We think we know Handel these days, but he's still full of surprises: the rarely performed Hercules sheds unexpected light on his mercurial genius. This "musical drama" didn't get much of an audience when it was premiered in 1744, but the cognoscenti recognised its quality: it offered a startling new take on the death of a legendary hero, and it reflected morbid psychology through music in a way far ahead of its time.
For the director Luc Bondy, it tells of a man who massacres a city for a girl: not such an outlandish idea, given that Napoleon did the same, but fertile in its extremity, as is Bondy's conviction that the crazed jealousy of Hercules's wife Dejanira is the motor for the plot. The macho conqueror comes home from war with a captive princess in tow and scarcely a glance at his wife: to re-arouse his desire for her, she takes the envenomed shirt of one of his slain enemies and puts it on him, in the belief that it will act as an aphrodisiac, but it kills him instead.
For William Christie, the conductor, this opera offers a kaleidoscope of voices against a sumptuous choral backdrop over ingeniously deployed strings. His company, Les Arts Florissants, rise superbly to the challenge. It was bad luck that a throat infection silenced Ingela Bohlin as Iole the captive princess, but with her stand-in Hannah Bayodi singing lustrously from the pit, the pathos of Iole's predicament was oddly enhanced.
The production got off to a poor start for two reasons: mezzo Katija Dragojevic has a lovely voice, but not a word of her scene-setting recitative was comprehensible, and the stage business she was asked to perform with a pomegranate and the curtain was similarly opaque. But once in full swing, Bondy's production works wonderfully. He's taken imaginative liberties, which the floridly declamatory text virtually invites, but his updated story totally convinces: Hercules's son Hyllus sets off to discover his father's fate with a road map plus rucksack-gifts from members of the chorus; Iole's lovely aria about her quest for love is turned into an attempted seduction scene in which Hercules showers her with gifts; Joyce DiDonato's Dejanira physically expresses her lustful scorn for her errant husband by ripping off first his medals then his clothes.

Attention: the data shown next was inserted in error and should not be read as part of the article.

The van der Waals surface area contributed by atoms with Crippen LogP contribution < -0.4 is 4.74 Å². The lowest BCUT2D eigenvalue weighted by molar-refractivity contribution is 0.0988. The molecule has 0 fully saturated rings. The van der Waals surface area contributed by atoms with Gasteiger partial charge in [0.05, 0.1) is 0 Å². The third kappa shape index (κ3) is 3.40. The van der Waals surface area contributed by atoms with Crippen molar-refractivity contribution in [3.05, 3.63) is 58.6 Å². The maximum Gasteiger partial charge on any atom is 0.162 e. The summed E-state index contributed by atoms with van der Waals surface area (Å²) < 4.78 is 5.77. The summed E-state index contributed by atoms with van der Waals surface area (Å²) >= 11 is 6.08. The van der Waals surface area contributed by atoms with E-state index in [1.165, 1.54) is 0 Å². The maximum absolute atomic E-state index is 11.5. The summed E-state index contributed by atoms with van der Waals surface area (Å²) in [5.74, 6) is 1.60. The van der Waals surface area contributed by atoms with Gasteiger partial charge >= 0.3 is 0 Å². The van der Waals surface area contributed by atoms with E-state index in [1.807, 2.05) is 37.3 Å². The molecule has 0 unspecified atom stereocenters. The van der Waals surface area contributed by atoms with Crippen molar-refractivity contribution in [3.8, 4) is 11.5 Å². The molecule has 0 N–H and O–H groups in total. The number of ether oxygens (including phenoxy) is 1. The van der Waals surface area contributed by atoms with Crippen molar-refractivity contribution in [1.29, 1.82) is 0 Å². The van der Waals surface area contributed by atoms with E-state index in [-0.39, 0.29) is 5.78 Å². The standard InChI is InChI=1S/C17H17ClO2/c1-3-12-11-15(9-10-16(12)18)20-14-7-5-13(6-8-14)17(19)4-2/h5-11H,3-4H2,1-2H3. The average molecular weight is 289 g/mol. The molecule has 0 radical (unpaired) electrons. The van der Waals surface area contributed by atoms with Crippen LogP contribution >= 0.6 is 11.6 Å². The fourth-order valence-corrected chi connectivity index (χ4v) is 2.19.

And what a performance DiDonato gives - colouring every phrase with exquisite musicality, pervading every scene with her sulphurous rage. And what marvellous foils she has in Ed Lyon as Hyllus and William Shimell as Hercules: Lyon's pure tenor shifts effortlessly into counter-tenor when the occasion demands, while Shimell's bass thunders majestically. Dominated by a dismembered giant statue, the staging is brilliantly effective in its evocation of a timeless Middle-Eastern world of blood, fire and vengeance.
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